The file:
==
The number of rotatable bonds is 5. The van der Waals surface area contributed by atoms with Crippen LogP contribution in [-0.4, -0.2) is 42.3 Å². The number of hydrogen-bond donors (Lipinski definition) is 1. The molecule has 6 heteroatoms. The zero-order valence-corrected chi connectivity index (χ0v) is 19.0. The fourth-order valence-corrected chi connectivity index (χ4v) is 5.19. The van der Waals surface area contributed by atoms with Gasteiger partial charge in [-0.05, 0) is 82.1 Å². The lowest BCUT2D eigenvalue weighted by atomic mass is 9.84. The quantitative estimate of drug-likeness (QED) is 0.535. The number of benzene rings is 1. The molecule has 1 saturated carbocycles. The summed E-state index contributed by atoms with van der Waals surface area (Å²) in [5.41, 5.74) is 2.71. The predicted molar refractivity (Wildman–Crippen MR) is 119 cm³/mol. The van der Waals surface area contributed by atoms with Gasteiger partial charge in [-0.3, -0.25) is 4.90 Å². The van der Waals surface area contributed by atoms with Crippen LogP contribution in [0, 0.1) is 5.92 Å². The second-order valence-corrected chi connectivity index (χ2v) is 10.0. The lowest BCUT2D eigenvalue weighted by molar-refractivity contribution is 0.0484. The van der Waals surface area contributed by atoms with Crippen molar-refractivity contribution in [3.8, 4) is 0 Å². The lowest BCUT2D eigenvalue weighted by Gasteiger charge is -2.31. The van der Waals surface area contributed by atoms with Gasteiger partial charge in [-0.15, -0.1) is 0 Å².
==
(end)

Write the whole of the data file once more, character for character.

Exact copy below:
The number of rotatable bonds is 5. The van der Waals surface area contributed by atoms with Crippen LogP contribution in [-0.4, -0.2) is 42.3 Å². The number of hydrogen-bond donors (Lipinski definition) is 1. The molecule has 6 heteroatoms. The zero-order valence-corrected chi connectivity index (χ0v) is 19.0. The fourth-order valence-corrected chi connectivity index (χ4v) is 5.19. The van der Waals surface area contributed by atoms with Gasteiger partial charge in [-0.05, 0) is 82.1 Å². The lowest BCUT2D eigenvalue weighted by atomic mass is 9.84. The quantitative estimate of drug-likeness (QED) is 0.535. The number of benzene rings is 1. The molecule has 1 saturated carbocycles. The summed E-state index contributed by atoms with van der Waals surface area (Å²) in [5.41, 5.74) is 2.71. The predicted molar refractivity (Wildman–Crippen MR) is 119 cm³/mol. The van der Waals surface area contributed by atoms with Gasteiger partial charge in [-0.3, -0.25) is 4.90 Å². The van der Waals surface area contributed by atoms with Crippen LogP contribution in [0, 0.1) is 5.92 Å². The second-order valence-corrected chi connectivity index (χ2v) is 10.0. The lowest BCUT2D eigenvalue weighted by molar-refractivity contribution is 0.0484. The van der Waals surface area contributed by atoms with Crippen molar-refractivity contribution in [3.8, 4) is 0 Å². The lowest BCUT2D eigenvalue weighted by Gasteiger charge is -2.31. The van der Waals surface area contributed by atoms with Gasteiger partial charge in [-0.15, -0.1) is 0 Å².